Daily Commentary BY THE CURVE TEAM –

Housing Finance Deteriorating

14th of May, 2018

Despite the rosy outlook from the RBA and Australian Treasury, one of Australia’s growth engines looks under threat. Headwinds for housing finance in Australia are starting to take their toll and it could spell trouble for the broader economy.

The headwinds of repeated macro-prudential measures from the banking regulator, coupled with the fallout from the Royal Commission are starting to have an increasing impact on home financing activity. Up until recently, the pull back in investor activity was largely offset by a pick up in owner occupiers but now both are in retreat.

The latest data showed large falls across the board in housing finance approvals for March. By loan value, owner occupier finance fell by 1.9% from a month earlier while investor financing was down 9%.

The problem for Australia’s economy is that when monthly housing finance approvals go, so do house prices. After surging higher in the past few years, the housing market is in need of a period of consolidation. The risk is that the current slippage in house prices become more sinister, which in turn would impact the broader economy.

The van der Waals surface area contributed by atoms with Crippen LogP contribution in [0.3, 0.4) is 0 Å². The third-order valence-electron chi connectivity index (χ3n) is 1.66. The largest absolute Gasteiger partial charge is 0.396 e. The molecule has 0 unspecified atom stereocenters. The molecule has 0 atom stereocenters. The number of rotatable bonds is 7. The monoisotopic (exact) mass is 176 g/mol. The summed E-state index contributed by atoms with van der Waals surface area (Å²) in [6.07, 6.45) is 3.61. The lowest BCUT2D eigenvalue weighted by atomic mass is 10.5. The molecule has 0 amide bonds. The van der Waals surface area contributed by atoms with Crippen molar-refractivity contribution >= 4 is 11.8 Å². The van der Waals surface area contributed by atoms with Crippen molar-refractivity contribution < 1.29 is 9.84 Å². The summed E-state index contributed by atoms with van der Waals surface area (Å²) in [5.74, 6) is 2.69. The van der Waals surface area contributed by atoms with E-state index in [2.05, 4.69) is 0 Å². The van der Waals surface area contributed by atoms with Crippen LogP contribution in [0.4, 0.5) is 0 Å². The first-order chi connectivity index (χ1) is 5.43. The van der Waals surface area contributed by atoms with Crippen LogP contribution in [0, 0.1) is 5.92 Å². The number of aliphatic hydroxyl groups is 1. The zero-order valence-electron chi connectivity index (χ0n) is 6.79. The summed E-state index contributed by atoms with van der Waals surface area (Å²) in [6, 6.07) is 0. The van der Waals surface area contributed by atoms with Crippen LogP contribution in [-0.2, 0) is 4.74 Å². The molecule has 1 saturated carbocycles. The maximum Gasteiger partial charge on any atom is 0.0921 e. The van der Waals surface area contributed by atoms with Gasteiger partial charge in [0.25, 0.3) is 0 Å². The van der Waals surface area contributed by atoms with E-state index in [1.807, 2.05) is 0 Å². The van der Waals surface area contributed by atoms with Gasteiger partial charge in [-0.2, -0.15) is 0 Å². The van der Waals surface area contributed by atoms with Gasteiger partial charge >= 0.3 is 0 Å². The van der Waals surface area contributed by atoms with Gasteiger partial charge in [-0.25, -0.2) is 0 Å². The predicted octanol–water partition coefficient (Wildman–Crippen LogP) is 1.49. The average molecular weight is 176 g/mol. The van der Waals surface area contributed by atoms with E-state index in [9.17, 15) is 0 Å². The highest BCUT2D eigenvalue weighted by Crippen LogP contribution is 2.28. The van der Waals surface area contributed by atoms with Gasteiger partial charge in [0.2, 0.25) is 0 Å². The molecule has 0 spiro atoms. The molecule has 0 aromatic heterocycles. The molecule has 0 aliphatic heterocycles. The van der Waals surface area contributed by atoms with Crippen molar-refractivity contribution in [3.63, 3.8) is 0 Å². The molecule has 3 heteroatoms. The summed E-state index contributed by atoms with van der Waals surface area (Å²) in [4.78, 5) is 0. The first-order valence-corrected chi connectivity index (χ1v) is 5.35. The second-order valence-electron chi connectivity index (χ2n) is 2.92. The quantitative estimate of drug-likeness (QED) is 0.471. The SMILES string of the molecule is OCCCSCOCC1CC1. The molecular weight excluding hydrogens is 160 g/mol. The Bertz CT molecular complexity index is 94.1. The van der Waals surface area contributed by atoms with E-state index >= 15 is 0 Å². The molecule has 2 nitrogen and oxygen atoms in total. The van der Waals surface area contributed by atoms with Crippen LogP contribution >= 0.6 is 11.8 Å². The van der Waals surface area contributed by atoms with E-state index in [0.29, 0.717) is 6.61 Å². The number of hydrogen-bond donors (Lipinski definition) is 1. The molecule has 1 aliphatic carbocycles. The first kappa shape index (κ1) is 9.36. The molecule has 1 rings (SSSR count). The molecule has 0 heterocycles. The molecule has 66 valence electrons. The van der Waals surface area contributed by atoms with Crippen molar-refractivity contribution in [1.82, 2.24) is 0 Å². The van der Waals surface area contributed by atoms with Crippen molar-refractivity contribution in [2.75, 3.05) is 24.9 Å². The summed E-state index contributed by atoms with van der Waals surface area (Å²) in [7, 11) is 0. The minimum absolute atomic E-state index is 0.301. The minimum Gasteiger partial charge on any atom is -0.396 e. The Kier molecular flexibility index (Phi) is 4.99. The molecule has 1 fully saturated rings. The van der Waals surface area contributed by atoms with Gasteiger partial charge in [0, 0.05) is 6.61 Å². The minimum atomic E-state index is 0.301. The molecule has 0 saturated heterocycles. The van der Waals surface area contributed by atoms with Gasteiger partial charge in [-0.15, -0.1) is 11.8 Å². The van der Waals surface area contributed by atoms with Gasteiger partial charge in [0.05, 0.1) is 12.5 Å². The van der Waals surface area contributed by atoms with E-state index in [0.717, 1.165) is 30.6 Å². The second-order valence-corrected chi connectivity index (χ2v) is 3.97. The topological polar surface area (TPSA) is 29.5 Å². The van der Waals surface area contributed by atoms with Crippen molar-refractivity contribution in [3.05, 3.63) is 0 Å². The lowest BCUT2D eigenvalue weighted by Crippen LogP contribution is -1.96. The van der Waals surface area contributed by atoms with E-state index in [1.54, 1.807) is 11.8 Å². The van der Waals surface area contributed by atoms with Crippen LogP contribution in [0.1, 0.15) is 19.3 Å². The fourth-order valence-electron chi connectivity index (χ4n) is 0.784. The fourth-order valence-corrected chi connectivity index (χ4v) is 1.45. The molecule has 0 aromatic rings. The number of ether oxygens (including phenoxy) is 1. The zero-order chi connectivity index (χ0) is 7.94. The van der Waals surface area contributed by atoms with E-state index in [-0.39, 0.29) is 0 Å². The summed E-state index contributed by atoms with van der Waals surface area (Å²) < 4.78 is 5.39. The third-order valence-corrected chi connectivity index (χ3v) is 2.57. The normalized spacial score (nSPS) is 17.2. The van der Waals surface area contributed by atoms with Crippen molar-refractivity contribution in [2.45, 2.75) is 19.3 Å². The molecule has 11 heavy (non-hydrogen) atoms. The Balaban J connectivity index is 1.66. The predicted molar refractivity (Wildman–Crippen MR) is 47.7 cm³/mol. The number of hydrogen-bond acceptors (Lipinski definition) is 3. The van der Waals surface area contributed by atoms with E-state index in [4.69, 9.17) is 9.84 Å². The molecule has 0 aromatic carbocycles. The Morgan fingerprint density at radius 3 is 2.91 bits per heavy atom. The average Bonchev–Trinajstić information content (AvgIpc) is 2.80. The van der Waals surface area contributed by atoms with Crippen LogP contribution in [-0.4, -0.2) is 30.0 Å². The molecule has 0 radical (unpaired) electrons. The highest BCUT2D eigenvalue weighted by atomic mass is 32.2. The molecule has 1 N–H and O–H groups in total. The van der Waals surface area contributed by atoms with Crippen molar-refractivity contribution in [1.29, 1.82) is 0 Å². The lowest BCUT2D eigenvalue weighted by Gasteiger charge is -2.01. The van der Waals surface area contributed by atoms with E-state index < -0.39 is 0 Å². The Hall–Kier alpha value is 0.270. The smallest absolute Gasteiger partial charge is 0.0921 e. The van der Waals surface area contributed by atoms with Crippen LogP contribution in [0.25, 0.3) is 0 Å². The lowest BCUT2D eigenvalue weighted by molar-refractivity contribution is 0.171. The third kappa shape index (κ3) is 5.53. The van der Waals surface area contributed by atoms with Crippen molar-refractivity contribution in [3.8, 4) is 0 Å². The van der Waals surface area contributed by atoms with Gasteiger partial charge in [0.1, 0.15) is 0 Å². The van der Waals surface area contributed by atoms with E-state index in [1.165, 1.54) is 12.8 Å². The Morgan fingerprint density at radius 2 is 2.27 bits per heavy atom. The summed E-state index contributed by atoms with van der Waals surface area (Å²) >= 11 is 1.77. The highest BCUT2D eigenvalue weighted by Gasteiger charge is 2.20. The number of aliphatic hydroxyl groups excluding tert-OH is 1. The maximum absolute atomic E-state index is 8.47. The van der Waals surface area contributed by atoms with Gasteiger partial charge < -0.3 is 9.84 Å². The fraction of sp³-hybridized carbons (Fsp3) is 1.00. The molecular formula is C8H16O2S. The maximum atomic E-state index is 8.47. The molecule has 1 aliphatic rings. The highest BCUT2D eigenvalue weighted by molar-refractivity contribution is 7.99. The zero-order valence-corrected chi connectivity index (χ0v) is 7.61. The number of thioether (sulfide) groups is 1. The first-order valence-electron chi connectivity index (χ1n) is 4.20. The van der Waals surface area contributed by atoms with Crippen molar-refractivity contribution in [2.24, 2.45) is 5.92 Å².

The private house price measures show prices, first in Sydney and now Melbourne have already been slipping for a number of months. However the ABS 8 capital city average has yet to show a similar decline. If the relationship between housing finance and house prices holds, prices could fall on a broader basis over the months ahead.

Rather than calling a large fall in prices, my point is to highlight the risk that falling prices has on the outlook for the economy. While the housing market is a large engine of growth for the economy, any deterioration in its health will have a more profound effect on an even bigger driver of house prices.

An orderly consolidation of prices or even a moderate steady decline should only have a minimal impact. However if prices continue to fall, consumption will in turn come under pressure. One step further and a protracted downturn would result in job losses, potentially kicking off a negative feedback loop.

The RBA doesn’t see the risk to the housing market at present as high and still holds an optimistic outlook for the economy. If housing finances continue to deteriorate, the RBA’s outlook would likely need to be revised.

David Flanagan

Director - Interest Rate Markets